By: Domen Mezeg / Nova24tv
During the last pre-election debate, which was held on the 13th of October at the national media outlet Radio-Television Slovenia (RTV), the presidential candidate Milan Brglez continuously claimed that the minutes of the Slovenian Chess Federation do not exist, and that the sponsorship contract did not make sponsorship conditional on his being elected as the head of the Chess Federation. Brglez has thus grossly misled the entire Slovenian public. And by the way, the Slovenian Chess Federation has still not provided us with the minutes of the meeting at which Brglez made the sponsorship money conditional on his election.
In a pre-election debate held on the 13th of October at the public media outlet Radio-Television Slovenia, the joint candidate of the Freedom Movement party (Gibanje Svoboda) and the Social Democrats (Socialni demokrati – SD), Milan Brglez, angrily reacted to the accusations that the 200 thousand euro sponsorship contract of Slovenian Railways was conditional on the election of the proposed leadership, which included him as the candidate for the Head of the Chess Federation. Brglez refused to admit that “there is any document or paper showing that he linked his election to the contract” and claimed that “there is no record of what is being said on the show tonight.” He also claimed that “the minutes of the 44th Regular General Assembly of the Slovenian Chess Federation of the 30th of March 2019 do not mention anywhere the sponsorship being conditional on his election,” the MMC web portal reports.
However, the facts prove otherwise: at the Regular General Assembly that happened on the 30th of March 2019, the delegates of the Slovenian Chess Federation elected the new leadership, meaning the Management Board and the President of the Federation. Two candidates were nominated for the post of President: one, a transitional politician from the Social Democrats’ party – Milan Brglez, and the other, a financial expert – Sašo Čačič. The minutes show that the latter decided to run mainly because, in his opinion, Brglez was not suitable for the position of President of the Slovenian Chess Federation as a politician. The SD party politician in question was a candidate proposed by the Management Board, which also included Mirko Bandelj – the former Secretary-General of the Liberal Democracy of Slovenia party’s government (Liberalna demokracija Slovenije – LDS). Bandelj was also chairing the General Assembly at which the new leadership was elected.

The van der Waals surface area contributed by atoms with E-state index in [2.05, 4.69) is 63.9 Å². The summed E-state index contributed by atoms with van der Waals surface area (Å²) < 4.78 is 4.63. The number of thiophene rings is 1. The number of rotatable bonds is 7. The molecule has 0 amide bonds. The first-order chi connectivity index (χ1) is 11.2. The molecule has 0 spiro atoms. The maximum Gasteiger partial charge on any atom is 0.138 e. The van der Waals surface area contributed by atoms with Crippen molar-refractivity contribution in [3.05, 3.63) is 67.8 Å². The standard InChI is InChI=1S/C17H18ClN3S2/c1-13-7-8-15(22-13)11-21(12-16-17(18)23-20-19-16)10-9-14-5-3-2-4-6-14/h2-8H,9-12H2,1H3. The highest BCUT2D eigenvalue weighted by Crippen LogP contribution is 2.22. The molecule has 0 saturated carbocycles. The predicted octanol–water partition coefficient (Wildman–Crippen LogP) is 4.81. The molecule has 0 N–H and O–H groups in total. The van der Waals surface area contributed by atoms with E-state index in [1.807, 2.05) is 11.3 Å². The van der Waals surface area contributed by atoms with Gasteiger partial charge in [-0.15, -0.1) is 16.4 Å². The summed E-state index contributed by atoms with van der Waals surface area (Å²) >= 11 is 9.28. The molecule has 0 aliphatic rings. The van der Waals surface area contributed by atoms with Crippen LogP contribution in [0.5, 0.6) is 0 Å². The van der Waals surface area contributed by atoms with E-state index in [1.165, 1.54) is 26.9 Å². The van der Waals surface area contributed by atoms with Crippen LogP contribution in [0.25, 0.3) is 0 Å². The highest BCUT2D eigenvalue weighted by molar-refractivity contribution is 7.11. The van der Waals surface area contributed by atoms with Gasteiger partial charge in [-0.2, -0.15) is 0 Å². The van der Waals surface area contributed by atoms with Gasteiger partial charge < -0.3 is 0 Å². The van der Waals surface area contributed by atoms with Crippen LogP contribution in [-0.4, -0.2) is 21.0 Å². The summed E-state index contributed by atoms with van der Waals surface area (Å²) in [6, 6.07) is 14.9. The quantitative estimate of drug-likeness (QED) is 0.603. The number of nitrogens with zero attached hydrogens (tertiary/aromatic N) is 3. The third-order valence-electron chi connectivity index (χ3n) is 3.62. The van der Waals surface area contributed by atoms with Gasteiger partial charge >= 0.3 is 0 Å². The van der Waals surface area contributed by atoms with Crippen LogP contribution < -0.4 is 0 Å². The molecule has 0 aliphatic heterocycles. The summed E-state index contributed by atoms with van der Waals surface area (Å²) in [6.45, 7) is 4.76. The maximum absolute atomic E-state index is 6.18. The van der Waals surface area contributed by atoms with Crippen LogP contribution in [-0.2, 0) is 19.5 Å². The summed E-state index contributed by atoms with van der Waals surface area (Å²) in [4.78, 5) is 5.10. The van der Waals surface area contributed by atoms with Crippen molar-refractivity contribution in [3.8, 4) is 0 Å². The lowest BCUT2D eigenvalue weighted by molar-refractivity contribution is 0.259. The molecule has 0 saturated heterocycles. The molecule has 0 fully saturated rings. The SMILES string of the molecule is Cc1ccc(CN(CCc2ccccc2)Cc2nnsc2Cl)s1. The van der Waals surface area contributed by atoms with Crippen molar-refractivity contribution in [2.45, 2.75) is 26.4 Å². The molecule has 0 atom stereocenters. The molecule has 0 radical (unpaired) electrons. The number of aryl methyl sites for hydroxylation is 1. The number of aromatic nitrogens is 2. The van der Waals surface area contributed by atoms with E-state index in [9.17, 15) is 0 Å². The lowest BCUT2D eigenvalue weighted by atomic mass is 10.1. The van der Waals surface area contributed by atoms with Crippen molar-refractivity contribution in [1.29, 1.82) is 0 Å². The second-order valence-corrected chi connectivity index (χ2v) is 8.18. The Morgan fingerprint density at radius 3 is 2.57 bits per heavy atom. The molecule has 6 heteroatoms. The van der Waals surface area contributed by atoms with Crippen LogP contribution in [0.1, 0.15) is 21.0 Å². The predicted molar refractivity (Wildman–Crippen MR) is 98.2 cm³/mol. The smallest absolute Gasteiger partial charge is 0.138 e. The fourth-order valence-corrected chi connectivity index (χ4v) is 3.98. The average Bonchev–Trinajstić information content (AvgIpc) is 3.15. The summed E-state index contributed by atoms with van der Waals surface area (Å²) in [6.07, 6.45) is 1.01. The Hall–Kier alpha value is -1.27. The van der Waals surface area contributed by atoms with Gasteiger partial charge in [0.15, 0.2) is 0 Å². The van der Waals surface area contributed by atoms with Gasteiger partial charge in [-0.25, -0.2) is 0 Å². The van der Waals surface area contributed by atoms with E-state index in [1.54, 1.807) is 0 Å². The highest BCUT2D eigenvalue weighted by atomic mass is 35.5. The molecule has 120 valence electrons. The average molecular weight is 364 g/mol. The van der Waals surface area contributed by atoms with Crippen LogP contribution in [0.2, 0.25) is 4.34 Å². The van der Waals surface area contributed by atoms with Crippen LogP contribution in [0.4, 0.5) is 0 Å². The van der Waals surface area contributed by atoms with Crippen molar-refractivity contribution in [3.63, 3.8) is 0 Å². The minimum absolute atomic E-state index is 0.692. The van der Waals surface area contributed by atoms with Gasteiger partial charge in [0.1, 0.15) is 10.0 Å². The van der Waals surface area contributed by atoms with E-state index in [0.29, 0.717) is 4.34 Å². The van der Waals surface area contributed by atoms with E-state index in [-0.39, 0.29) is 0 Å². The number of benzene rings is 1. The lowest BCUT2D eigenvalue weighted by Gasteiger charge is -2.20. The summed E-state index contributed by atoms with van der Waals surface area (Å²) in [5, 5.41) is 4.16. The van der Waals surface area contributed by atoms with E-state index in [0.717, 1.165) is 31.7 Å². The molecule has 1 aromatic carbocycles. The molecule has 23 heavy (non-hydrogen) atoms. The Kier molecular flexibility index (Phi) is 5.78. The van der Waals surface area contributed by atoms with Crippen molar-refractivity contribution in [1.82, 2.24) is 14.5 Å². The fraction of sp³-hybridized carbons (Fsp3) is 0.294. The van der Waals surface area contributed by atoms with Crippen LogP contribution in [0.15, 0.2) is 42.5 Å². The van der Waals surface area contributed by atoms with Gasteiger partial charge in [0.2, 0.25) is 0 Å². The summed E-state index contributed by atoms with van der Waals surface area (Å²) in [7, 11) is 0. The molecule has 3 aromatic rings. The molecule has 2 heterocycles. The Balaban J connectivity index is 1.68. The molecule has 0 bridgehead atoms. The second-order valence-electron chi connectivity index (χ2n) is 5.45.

There, he said: “the sponsors are tied to the election of the leadership following a proposal by the Management board.” This is the sentence which, according to Brglez’s official belief, is not even in the minutes! Moreover, the sponsorship agreement also specifies that it is to be concluded early, “subject to the condition precedent that the General Assembly of the sponsored organisation elects new management (President and Management Board), of which the sponsor’s representative will also be a member, at its meeting on the 30th of March 2019, and based on the proposal of the current Management Board.” The selection of the chosen Management Board and of Brglez to lead the Chess Federation is thus the condition upon which the sponsorship contract is based. Even though Brglez is not mentioned by name anywhere, it is clear from the circumstances that he is the one they are referring to. He was the only candidate proposed by the aforementioned Management Board to become the new President. It is true that Brglez was not involved in signing the contract (as he claims), but the fact is that the contract was already based on the condition of his being elected.
Are the state-owned Slovenian Railways just the Social Democrats party’s treasury?
It is common for sponsors to appoint a member of the management board of the sponsored party. In the case of the Chess Federation, the contract stipulates that not only does a representative of the sponsor have to be appointed, but that the entire leadership of the Federation has to be elected. The key question here is whether this was a political distribution of public funds. In the case of the sponsorship contract of Slovenian Railways, which is wholly owned by the state, was this a distribution of state funds in accordance with political preferences? Keep in mind that the Social Democrats have an enormous influence on Slovenian Railways. Miha Butara from the party in question is also employed in this state-owned company as the Assistant Director-General. The contract in question between the state-owned company and the Chess Federation was also scrutinised by the Commission for the Prevention of Corruption (Komisija za preprečevanje korupcije – KPK), which subsequently referred the case to the police, but no irregularities were found.